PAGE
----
I have been very privileged to not only get a sneak peak of Lorna’s 4th book, Till The Cows Come Home, but also feel honoured to be asked to write a book review as part of Lorna’s blog tour.
The book is described as ‘Memories of an Irish farming childhood’ but the book is so much more than that. It transports you from modern day farming right the way back through the decades, even centuries. Lorna’s storytelling enables the reader to experience a multi-faceted world, like you are watching an episode of “Who do you think you are?”, discovering secrets from Lorna’s family history, and the history of the local area. Then you’re taken back to the present day, as if you’re immersed in an episode of ‘BBC Countryfile’ learning about real dairy farming and all the ups and downs that come with it.
Aside from technological advancement, the farming traditions haven’t changed much over the years and that is heart-warming to know. Lorna and her family have honoured certain customs and passed down priceless knowledge through the Sixsmith generations. The people whom she describes with fondness and nostalgia are all real people, but they could be characters in ‘The Hardy Boys’ and ‘The Famous Five’, books of Lorna’s childhood. You can picture them clearly and get a firm understanding of the way of life back then.
The camaraderie that is demonstrated from family members, fellow farmers, neighbours and the local community is reassuring and certainly reflected in what I have experienced since moving to the rural countryside. Everyone really does muck in and although Lorna had the same reservations that I did when I moved out to the sticks about being so isolated, I actually seem to interact with people and the local community more than I ever did in the city. There is a real sense of pulling together and learning from each others mistakes. Despite being accustomed to farming life, Lorna and Brian still made mistakes. Although you might think you know about animals, they will continue to surprise you and defy all the odds. Sometimes it’s not always a happy ending but you always learn something from the experience and it is a testament to Lorna and Brian that they continue to do so with such positive attitudes.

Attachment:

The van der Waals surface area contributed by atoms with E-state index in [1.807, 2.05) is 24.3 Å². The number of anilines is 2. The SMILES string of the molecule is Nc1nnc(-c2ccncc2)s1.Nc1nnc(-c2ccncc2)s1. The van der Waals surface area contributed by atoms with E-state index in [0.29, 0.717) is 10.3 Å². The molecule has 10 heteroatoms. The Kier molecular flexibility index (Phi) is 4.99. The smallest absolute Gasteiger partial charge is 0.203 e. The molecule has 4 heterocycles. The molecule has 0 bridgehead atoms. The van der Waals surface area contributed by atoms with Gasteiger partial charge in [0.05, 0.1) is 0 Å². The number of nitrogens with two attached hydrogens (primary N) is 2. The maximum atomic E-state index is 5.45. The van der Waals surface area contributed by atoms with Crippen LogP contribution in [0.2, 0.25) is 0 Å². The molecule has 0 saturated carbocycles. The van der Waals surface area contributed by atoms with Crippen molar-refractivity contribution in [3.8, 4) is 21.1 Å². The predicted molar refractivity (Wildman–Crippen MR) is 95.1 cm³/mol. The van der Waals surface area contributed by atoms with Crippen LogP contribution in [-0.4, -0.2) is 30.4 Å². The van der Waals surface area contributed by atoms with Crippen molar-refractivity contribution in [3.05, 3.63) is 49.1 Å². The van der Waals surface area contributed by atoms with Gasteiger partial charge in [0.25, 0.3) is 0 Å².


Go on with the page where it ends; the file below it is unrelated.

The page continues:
My favourite parts of the book are when the animal’s personalities come into play. As a smallholder myself, I understand the need not to ‘name all the cows’. Although my livestock numbers are much smaller than Lorna’s, I haven’t named all of my 23 chickens. I also never name the pigs for the freezer. The ones with personalities tend to stand out and I enjoyed where Lorna describes grumpy goats, stubborn heifers, fighting bulls and the very familiar ‘escape artists’ (there’s always one!). But my all time favourite character has to be Sam. Dogs really do become such a huge parts of our lives, whether they’re pets or working animals, but Sam in particular sounds like an absolute beaut of a dog.
One of the reasons that I loved ‘Till The Cows Come Home’ so much is because I could draw a lot of parallels with my own life. Up until a year ago I lived in Southampton for 15 years, I would also enjoy long walks in the New Forest. I too miss the structured 9-5 days sometimes and the predictability of weekends off and holidays away, but I would not change a thing about my journey. Lorna returned to her roots, she grew up as a farmers daughter. I did not, although I grew up in Devon in a small village and now I’ve returned to Devon and it does feel like coming home. I think what Lorna and Brian have done is amazing and the legacy they have left for their children and the memories they have given them will be treasured forever. I love the feeling of contentment that you get as Lorna tells her story and the fact that it is now a book that she can share with the world is extra special.
This book has a bit of everything for everyone. Whether you are a well established farmer, keen historian, a budding smallholder or just someone who enjoys people who take a bit of a risk to live their dreams, then this is the book for you.
Lastly I am so pleased that Lorna included the recipe for Biscuit Cake in the book, I am certainly going to try my hand at creating such a widely revered treat!